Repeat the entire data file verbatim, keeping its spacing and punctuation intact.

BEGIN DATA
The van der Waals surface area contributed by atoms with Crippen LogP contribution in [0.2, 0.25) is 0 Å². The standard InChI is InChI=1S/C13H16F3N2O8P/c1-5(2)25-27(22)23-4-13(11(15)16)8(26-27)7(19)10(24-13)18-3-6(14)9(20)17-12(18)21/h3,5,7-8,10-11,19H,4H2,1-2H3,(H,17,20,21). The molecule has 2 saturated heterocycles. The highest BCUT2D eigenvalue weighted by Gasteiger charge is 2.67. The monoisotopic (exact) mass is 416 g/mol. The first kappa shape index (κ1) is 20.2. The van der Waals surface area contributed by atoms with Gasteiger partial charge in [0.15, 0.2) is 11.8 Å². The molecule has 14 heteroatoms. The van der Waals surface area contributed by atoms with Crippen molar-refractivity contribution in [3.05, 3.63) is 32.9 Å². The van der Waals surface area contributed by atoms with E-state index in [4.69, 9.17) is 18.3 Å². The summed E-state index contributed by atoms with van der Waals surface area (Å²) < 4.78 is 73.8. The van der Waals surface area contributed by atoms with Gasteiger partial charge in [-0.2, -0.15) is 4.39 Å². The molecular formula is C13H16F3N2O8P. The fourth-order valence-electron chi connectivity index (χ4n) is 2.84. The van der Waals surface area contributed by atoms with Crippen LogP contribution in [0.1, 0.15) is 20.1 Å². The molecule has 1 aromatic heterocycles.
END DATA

The van der Waals surface area contributed by atoms with Crippen LogP contribution in [0.2, 0.25) is 0 Å². The standard InChI is InChI=1S/C13H16F3N2O8P/c1-5(2)25-27(22)23-4-13(11(15)16)8(26-27)7(19)10(24-13)18-3-6(14)9(20)17-12(18)21/h3,5,7-8,10-11,19H,4H2,1-2H3,(H,17,20,21). The molecule has 2 saturated heterocycles. The highest BCUT2D eigenvalue weighted by Gasteiger charge is 2.67. The monoisotopic (exact) mass is 416 g/mol. The first kappa shape index (κ1) is 20.2. The van der Waals surface area contributed by atoms with Gasteiger partial charge in [0.15, 0.2) is 11.8 Å². The molecule has 14 heteroatoms. The van der Waals surface area contributed by atoms with Crippen molar-refractivity contribution in [3.05, 3.63) is 32.9 Å². The van der Waals surface area contributed by atoms with E-state index in [4.69, 9.17) is 18.3 Å². The summed E-state index contributed by atoms with van der Waals surface area (Å²) < 4.78 is 73.8. The van der Waals surface area contributed by atoms with Gasteiger partial charge in [-0.2, -0.15) is 4.39 Å². The molecular formula is C13H16F3N2O8P. The fourth-order valence-electron chi connectivity index (χ4n) is 2.84. The van der Waals surface area contributed by atoms with Crippen LogP contribution in [0.1, 0.15) is 20.1 Å². The molecule has 1 aromatic heterocycles.